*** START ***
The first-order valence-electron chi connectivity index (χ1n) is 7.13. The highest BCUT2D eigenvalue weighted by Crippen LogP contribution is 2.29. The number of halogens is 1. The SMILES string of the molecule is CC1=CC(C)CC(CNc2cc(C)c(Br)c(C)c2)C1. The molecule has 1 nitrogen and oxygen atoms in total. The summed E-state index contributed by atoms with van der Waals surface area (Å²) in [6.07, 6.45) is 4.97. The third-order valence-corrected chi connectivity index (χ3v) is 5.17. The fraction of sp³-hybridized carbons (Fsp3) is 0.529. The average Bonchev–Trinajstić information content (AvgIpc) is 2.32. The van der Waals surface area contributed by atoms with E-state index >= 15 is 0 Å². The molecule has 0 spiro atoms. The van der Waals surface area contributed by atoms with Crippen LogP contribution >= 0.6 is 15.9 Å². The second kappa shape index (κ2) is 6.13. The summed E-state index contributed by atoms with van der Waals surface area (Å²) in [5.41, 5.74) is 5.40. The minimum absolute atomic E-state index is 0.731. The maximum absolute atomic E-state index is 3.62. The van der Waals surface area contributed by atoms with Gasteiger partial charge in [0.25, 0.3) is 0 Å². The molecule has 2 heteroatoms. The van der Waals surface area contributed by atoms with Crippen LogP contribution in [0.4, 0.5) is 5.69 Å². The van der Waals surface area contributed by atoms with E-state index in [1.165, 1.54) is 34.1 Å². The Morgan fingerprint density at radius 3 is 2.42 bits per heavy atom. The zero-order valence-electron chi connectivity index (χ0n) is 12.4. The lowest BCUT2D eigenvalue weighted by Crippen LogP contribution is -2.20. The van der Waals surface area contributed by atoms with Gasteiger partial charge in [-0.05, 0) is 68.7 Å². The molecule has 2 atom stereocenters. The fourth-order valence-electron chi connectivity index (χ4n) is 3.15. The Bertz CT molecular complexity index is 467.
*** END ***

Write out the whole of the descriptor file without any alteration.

The first-order valence-electron chi connectivity index (χ1n) is 7.13. The highest BCUT2D eigenvalue weighted by Crippen LogP contribution is 2.29. The number of halogens is 1. The SMILES string of the molecule is CC1=CC(C)CC(CNc2cc(C)c(Br)c(C)c2)C1. The molecule has 1 nitrogen and oxygen atoms in total. The summed E-state index contributed by atoms with van der Waals surface area (Å²) in [6.07, 6.45) is 4.97. The third-order valence-corrected chi connectivity index (χ3v) is 5.17. The fraction of sp³-hybridized carbons (Fsp3) is 0.529. The average Bonchev–Trinajstić information content (AvgIpc) is 2.32. The van der Waals surface area contributed by atoms with E-state index >= 15 is 0 Å². The molecule has 0 spiro atoms. The van der Waals surface area contributed by atoms with Crippen LogP contribution >= 0.6 is 15.9 Å². The second kappa shape index (κ2) is 6.13. The summed E-state index contributed by atoms with van der Waals surface area (Å²) in [5.41, 5.74) is 5.40. The minimum absolute atomic E-state index is 0.731. The maximum absolute atomic E-state index is 3.62. The van der Waals surface area contributed by atoms with Gasteiger partial charge in [0.25, 0.3) is 0 Å². The molecule has 2 heteroatoms. The van der Waals surface area contributed by atoms with Crippen LogP contribution in [0.4, 0.5) is 5.69 Å². The van der Waals surface area contributed by atoms with E-state index in [1.165, 1.54) is 34.1 Å². The Morgan fingerprint density at radius 3 is 2.42 bits per heavy atom. The zero-order valence-electron chi connectivity index (χ0n) is 12.4. The lowest BCUT2D eigenvalue weighted by Crippen LogP contribution is -2.20. The van der Waals surface area contributed by atoms with Gasteiger partial charge in [-0.05, 0) is 68.7 Å². The molecule has 2 atom stereocenters. The fourth-order valence-electron chi connectivity index (χ4n) is 3.15. The Bertz CT molecular complexity index is 467.